Senator Gamble has been receiving from the gov
ernment Jl.-* SO annually for his son. Ralph, as Sen
ata conunittee clerk, but that ti.e young man is a
'-tuuVr.t at Princeton and has no duties In Walsh
i itfton Thy Senate blue book Is offered as evi
rfJri«« The Senator la further .-harßed with lacit
?,f «vrrDiuhy with the stat.' platform. It is the
lin^drmT" Of Insurgent Republicans, wh.. ar«
fa Joniroi m ««"«! Gov2mor-*l«:t Crawford to the
r .1 C\ tn-S-nator Kittred«e. who wanti i OamW«*a
1 i a.nv oowt. Ulievc „.-.. can def^» the
31 en Killed at Foot of Deep P. R. R.
Shaft in Isms* Island City.
Three men were killed and one other so seri
ously hurt that his death was seemingly only a
matter of hours In the Pennsylvania tunnel
under the East River last evening. Twelve
others required medical aid at the scene, and
two of them had to be taken to the hospital
with the dying man.
The fatality was caused by a box containing
about one hundred pounds of giant powder tak
ing fire, a terrific explosion following, which
killed or injured all the men in the tube near
by at the time.
SCHMIDT. BtaiMß? twenty-three years old. unmar
ried, of Oakland ll— Brooklyn, a laborer
STfDIVIV.i. Frank, thirty years old. a .V«»ro rock
driller, of 154 th street, between First and Pleasant
WOREfiES. John. twenty-two years old. a Polish
laborer, of North 6th street. Brok'.yTi
BOXXEH. Robert, tiventy-four years o!<l. a Negro rock
driller; base of skull rrmhed In: will di*.
Bi'BXKR, rharlH, No. 101 West l»*«i street. NeXT".
rook dr'.iler; lacerated about head and right arm torn.
COTTON", James, twenty-seven years old. of No. 422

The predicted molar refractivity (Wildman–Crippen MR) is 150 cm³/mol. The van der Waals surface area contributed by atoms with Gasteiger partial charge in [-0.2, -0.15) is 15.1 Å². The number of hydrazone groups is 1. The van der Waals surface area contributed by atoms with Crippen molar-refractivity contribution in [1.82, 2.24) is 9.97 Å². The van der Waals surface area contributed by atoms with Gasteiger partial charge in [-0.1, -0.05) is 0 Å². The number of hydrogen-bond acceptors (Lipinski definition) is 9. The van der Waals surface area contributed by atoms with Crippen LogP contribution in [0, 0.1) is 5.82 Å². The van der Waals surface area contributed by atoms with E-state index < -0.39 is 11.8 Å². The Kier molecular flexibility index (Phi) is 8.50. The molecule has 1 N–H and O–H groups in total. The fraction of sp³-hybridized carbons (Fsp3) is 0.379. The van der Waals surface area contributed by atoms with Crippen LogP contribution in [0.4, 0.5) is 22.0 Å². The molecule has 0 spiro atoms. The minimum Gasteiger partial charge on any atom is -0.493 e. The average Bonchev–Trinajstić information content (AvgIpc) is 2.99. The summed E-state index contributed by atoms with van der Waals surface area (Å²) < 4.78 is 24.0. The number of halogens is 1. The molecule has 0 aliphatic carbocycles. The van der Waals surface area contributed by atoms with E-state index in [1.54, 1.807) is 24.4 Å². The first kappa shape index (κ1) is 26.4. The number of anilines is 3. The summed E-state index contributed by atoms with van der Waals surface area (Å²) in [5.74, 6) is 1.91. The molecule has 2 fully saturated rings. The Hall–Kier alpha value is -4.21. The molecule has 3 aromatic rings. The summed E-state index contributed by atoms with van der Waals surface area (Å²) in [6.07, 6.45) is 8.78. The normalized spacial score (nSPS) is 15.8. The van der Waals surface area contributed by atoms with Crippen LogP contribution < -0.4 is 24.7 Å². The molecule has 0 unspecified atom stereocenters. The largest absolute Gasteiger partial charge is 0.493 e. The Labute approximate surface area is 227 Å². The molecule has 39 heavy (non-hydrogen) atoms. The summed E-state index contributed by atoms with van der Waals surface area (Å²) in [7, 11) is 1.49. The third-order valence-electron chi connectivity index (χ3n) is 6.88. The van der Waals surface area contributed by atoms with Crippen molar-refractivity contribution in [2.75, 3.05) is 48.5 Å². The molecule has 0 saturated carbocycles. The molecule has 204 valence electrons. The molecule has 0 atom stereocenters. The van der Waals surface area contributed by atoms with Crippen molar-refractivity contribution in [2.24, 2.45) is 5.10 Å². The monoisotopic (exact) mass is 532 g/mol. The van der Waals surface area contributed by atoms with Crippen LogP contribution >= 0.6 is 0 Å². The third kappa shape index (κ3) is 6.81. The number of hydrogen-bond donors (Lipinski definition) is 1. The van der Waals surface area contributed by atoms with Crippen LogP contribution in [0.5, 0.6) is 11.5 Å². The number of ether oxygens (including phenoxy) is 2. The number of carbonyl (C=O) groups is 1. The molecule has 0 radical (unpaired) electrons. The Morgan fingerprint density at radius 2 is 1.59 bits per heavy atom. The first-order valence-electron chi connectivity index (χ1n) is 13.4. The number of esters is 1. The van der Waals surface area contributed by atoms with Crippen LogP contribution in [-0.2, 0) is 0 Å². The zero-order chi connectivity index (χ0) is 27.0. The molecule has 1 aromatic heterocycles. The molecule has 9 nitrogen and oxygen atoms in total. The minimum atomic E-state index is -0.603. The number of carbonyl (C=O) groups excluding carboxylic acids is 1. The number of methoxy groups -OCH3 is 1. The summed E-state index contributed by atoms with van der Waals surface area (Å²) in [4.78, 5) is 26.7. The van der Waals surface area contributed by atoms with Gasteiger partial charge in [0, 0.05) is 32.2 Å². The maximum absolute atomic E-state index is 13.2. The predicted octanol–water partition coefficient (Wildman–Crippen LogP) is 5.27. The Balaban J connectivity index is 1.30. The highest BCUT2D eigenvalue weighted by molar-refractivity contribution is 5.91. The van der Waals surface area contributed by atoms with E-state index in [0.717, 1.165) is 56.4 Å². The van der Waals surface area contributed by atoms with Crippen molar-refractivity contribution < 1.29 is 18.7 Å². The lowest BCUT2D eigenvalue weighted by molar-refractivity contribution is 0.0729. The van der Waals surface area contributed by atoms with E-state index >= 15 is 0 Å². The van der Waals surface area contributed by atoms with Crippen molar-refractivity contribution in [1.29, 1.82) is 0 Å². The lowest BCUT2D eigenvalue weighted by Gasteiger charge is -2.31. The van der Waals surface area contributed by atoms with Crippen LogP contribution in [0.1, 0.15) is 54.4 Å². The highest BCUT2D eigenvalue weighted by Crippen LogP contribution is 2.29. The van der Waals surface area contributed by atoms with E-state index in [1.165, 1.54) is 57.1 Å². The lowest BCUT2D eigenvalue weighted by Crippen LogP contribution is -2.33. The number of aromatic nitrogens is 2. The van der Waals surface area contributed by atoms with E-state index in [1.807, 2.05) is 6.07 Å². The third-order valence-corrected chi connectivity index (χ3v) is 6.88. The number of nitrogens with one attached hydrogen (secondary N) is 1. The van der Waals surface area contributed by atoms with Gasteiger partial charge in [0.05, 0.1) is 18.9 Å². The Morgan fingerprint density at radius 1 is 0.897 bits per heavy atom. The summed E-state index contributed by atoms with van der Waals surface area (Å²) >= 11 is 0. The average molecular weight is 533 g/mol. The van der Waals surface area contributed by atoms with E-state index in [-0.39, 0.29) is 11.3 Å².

East 12 4th street. Manhattan, contusions of body:
lioth eanlrums burst.
EAOEX, I<anl«l. tw«>nty-rlv<». No. 302 East 49th atnet;
slightly hurt.
GORHM.VN. ■William, foreman of the gang, of No. 6SO
fVt-ndover avenue. Tin Bronx, lacerations at head
and body; Ttlril to St. John's Hospital.
HOSBT, Patrick, tWßty-aiaa years old. of No. I*3o
Second avenue; scalp torn, left thigh torn.
JENKINS, Charle». Nes?rr>. twenty-seven years bW, of
Front and Titreon streets. Long Island City; bruised
and cut about body.
JORDAN. John, thirty-seven years old. a X»*ro. of
No stt V\'«»«t 3d street: fracture of the. right knee
■ :ip. lacerations and contusions of body.
SPILLANO. Clwrtaa forty-nve. No. 249 East 56th street;
burned about body.
SMITH. MIKE, twenty-one years old, of No. 8T North
<(th street. Brooklyn: fracture of left arm, lacera
tion of thiffha; taken to St. John's Hospital.
VIZIXETTO, Tony, ty-atal year* aid. of Jackson
avenue. Long Island City; Internal Injuries. body
and head oat and bruised: taken to St. John's Hoa
.- pltaU . - - . v... ■-• - -- r*~
ST VDDICK. John, twenty-run*. No. 108 Dopant street,